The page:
The Global Competition for Talent is Fierce; Find Out What It Takes to Recruit and Retain the Right People
BY SAMUEL GREENGARD
Mired in an economic sludge that's slowing down even the fastest of the pack, companies need their best and brightest project leaders now more than ever.
But they're tough to find these days.
“Organizations are facing difficult times,” says Tamara Erickson, a Carlisle, Massachusetts, USA-based consultant and coauthor of Workforce Crisis: How to Beat the Coming Shortage of Skills And Talent [Harvard Business School Press, 2006]. “On one hand, there is an ongoing global shortage of talent. On the other hand, we are witnessing a weakening economy and global soft spots.”
It might seem that given the shaky global economy, there would be a letup in the battle for the top project management prospects.
No such luck.
“The demand for project management talent is increasing and the situation isn't likely to change for a number of years,” says Pablo Lledó, principal at MasConsulting S.A., Mendoza, Argentina. “The war for project management talent will continue to escalate.”
The New Deal
The same old recruiting tools and techniques just aren't working. And although cold, hard cash has been known to pull in its fair share of candidates, it's next to impossible for an organization to spend its way out of labor pains.
“The ongoing trend is toward tight labor markets,” Ms. Erickson says. “This situation is forcing organizations to adapt and adjust.”
First and foremost, companies must develop a culture focused on investing in human capital, says Bruce W. Peterson, managing director at recruiting firm Korn/Ferry International, Houston, Texas, USA.
And that sometimes means getting them while they're still young. The smart companies head to college campuses, complementing traditional internships with tuition programs for promising prospects. A company may even opt to pay for a student's senior year of college in return for a two- or three-year commitment.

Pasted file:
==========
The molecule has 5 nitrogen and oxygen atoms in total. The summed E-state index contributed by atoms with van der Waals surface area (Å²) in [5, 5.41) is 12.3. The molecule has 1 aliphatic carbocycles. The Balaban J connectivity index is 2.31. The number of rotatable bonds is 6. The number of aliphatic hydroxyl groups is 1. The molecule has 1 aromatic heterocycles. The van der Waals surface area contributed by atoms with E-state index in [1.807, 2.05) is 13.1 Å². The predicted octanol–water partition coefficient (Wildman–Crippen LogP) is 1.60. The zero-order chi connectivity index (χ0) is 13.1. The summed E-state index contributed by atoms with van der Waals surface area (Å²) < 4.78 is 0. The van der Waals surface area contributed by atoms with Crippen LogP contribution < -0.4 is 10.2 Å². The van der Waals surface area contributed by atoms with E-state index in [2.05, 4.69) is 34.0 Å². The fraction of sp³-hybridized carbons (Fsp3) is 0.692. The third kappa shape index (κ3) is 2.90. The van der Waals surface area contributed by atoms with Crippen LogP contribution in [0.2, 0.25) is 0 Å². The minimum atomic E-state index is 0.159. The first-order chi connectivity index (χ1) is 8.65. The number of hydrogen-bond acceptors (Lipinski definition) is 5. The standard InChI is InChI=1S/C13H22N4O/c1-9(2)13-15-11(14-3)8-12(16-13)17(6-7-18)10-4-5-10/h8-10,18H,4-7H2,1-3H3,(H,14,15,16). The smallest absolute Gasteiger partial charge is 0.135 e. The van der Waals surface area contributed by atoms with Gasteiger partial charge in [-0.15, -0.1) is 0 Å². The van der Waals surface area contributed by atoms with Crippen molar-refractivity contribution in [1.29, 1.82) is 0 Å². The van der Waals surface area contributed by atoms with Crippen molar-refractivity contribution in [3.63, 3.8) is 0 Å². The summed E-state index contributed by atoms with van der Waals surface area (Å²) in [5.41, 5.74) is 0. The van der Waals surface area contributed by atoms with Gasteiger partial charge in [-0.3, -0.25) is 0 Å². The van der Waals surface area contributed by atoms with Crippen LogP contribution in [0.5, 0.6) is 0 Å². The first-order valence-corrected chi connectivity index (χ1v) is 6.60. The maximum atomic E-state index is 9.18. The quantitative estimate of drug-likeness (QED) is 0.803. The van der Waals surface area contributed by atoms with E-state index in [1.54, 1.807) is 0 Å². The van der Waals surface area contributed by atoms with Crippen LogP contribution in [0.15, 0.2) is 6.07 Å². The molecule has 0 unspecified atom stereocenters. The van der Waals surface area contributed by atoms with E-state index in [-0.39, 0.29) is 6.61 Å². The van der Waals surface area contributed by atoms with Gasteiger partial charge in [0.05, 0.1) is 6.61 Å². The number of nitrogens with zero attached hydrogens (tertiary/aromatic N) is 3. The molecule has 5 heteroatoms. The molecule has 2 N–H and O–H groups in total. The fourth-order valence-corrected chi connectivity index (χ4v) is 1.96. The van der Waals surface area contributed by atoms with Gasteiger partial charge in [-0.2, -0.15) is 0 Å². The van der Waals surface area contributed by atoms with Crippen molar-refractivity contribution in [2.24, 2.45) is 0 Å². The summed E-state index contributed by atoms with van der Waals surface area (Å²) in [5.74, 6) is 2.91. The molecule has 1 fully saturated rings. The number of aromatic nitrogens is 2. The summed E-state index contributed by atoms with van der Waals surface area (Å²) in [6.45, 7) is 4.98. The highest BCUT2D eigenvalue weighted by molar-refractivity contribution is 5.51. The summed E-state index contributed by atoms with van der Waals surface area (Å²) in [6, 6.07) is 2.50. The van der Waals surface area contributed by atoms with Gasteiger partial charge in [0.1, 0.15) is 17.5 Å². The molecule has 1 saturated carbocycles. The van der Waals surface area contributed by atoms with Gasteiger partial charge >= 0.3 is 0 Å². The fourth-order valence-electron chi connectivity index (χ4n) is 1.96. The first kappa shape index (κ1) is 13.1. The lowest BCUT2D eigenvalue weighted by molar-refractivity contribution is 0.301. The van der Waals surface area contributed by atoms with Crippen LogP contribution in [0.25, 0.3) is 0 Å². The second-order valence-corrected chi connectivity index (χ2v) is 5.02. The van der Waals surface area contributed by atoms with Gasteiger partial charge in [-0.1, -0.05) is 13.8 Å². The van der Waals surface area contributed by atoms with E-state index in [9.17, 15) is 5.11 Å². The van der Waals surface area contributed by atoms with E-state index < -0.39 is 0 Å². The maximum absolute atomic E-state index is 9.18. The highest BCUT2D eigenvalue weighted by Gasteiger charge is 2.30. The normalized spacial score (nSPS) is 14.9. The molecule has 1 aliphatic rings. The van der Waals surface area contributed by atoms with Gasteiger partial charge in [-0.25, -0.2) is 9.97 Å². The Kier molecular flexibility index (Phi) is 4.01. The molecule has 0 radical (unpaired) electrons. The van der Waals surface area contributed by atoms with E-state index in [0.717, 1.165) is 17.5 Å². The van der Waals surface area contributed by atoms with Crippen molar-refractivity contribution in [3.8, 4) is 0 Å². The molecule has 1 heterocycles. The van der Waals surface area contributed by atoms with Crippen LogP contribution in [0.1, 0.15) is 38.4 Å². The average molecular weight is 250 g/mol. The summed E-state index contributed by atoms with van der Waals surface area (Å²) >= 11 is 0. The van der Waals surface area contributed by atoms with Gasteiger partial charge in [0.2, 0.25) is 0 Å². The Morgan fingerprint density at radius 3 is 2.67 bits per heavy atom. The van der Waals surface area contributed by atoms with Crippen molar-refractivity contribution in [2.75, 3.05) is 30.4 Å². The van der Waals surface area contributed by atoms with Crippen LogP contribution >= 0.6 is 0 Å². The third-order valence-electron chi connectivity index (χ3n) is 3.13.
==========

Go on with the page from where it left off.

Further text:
On the other end of the experience spectrum, some organizations have introduced career programs for older workers looking to transition to project management from other fields.
“The war for project management talent will continue to escalate.”
—PABLO LLEDÓ, MASCONSULTING S.A., MENDOZA, ARGENTINA
And almost everyone out there has staked a claim online, tapping into social networks such as Facebook and LinkedIn to find—and in some cases, poach—top talent.
With rivals blatantly on the prowl to steal away prospects, job-hopping has become de rigeur these days. To keep staff satisfied, companies need to offer ways for people to expand their knowledge and expertise.
Be Careful With Those
Given the current economic slowdown, some companies will inevitably have to trim the ranks. Just as in making hiring decisions, companies should take a long-term view and focus on a person's value rather than only his or her cost to an enterprise, says Ray Kogan, president of Kogan & Co., a McLean, Virginia, USA-based consulting firm.
Too often, organizations slash positions from the lower rungs of the organization while neglecting to examine far more expensive senior-level positions, he notes. Others fail to take into account a senior project manager's knowledge and social network.
Either way, the wrong decision could result in diminished bookings, billings and bottom-line results. “It's important to make the right cuts rather than the easiest cuts,” Mr. Kogan says.
Candidates are looking for opportunities to learn and grow—while feeling a sense of empowerment, says Mr. Peterson.
The obvious solution is to ramp up training as well as cross-training—so internal project management leaders gain greater knowledge and develop broader sets of skills. That way, if one sector of the business shrinks, they're able to move into different roles—a plus for both employees and companies footing the bill.
“Learning interventions are considered essential for the continuous growth of our associates,” says Vijay Prasad, head of the enterprise applications and business intelligence solutions group at IT giant Satyam Computer Services Ltd., Hyderabad, India.
Along with courses on technical and management skills, the company also provides language and cross-cultural awareness programs.
Why Does It Have to Be So Hard?
There are myriad reasons for the dearth of project talent out there. One problem is the sheer scope and complexity of today's projects, particularly those in design, engineering, procurement and construction, says Bruce W. Peterson, Korn/Ferry International.